KARACHI: Pakistan has mandated four banks to arrange investor meetings ahead of the planned issuance of a seven-year tenor US dollar-denominated Sukuk, with analysts expecting an increased appetite for the country’s debt from global investors seeking higher returns.
The move follows a B3 rating given by Moody’s to the Sukuk offering and the International Monetary Fund (IMF) announcing January 28 meeting with an agenda to hold Pakistan’s sixth review for $6 billion Extended Fund Facility.
Credit Suisse, Deutsche Bank, Dubai Islamic Bank and Standard Chartered Bank were mandated by the government as joint lead managers and joint bookrunners to organise investor calls for the sale of Sukuk on Tuesday, Bloomberg reported, citing a source familiar with the matter.
The bond has been offered under the Trust Certificate Issuance Programme of the Pakistan Global Sukuk Programme Company Limited, it said.
A benchmark issuance would follow, subject to market conditions, it added. Expected benchmark issuance was $1 billion.
Bankers said the lead arrangers would start communications with investors either by holding two-way investor calls or roadshows, which were a combination of one-on-one meetings and group sessions, to know about the demand and the pricing being expected by them for the issuance.
Roadshows help meet investors face to face and to present and market a new transaction. These could be held in two to three countries, they said.
“If the government gets orders from investors it will move ahead quickly and execute the transaction. So, it will all depend on how investors from various regions and the markets behave in the separate meetings and roadshows. The pricing would be better if the IMF loan programme is resumed,” said a senior investment banker.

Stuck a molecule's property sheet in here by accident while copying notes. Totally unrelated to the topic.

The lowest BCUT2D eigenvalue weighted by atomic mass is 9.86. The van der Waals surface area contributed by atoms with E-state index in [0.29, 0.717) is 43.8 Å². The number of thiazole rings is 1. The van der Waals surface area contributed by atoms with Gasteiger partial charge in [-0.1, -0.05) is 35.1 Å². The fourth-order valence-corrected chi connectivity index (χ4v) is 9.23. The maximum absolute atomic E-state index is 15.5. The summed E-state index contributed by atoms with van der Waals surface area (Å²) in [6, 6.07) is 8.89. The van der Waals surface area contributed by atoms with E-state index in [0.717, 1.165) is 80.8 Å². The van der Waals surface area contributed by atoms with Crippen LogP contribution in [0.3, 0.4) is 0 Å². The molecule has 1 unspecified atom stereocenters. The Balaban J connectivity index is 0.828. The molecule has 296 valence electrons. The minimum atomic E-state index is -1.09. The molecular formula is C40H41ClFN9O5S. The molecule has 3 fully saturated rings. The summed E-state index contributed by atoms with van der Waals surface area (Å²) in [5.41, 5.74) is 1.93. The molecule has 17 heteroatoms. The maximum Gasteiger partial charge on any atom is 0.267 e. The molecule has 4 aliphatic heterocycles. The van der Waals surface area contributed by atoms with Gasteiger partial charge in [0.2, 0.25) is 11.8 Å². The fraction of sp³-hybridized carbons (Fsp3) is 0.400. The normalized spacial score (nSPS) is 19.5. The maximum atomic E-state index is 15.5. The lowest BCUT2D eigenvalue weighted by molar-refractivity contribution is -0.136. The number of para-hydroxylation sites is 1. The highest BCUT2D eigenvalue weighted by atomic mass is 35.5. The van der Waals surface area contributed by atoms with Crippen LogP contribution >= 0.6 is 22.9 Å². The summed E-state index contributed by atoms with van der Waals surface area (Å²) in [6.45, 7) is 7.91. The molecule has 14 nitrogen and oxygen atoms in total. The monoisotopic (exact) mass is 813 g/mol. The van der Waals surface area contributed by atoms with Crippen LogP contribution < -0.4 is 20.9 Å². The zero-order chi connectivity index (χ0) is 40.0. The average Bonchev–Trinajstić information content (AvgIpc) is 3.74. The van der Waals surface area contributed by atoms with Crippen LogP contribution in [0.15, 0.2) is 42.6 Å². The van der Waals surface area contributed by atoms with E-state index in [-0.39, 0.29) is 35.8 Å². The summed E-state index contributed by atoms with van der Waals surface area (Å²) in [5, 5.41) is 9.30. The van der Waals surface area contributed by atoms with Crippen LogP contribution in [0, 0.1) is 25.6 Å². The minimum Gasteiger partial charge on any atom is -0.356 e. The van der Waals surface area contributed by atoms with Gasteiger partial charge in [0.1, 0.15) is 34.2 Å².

“So far, there is no idea which option the government is going to follow to start offering bond either directly or through the book-building process. The book-building process refers to the collection of buy orders from investors.”
The PTI government is tapping the international capital market for the second time to generate funding from alternative sources to reduce growing balance of payments pressures fuelled by higher imports and foreign debt repayments.
Pakistan is going to issue international Sukuk after a gap of four years, but raised $3.5 billion in Eurobonds in 2021.
The issuance is part of the plan, where the government had budgeted to raise $3.5 billion through Eurobond/Sukuk issuance this fiscal year.
“Depending upon the size and duration, there will be demand for Pakistan Sukuk, considering its higher yield. Though the IMF deal is yet not approved, investors can take a bet that it is a matter of time that the IMF programme will resume,” said Mohammed Sohail, CEO at Topline Securities.
The pricing was going to be higher as compared to 2017 issue due to change in economic situation and higher funding needs, according to Fahad Rauf, the head of research at Ismail Iqbal Securities.
“The yields of Pakistan's recently issued Eurobonds have also increased sharply, mainly due to rising global inflation and expectations for the tightening of the monetary policy,” Rauf added.
To a query, how international investors looked at the geopolitical risks associated with Afghanistan's political situation when buying Pakistani debt, the analyst said, “Pakistan's CDS (credit default swap) spread has not changed much since the last Eurobond issuance, indicating that the Afghan situation has not increased the country’s debt risk as such.”
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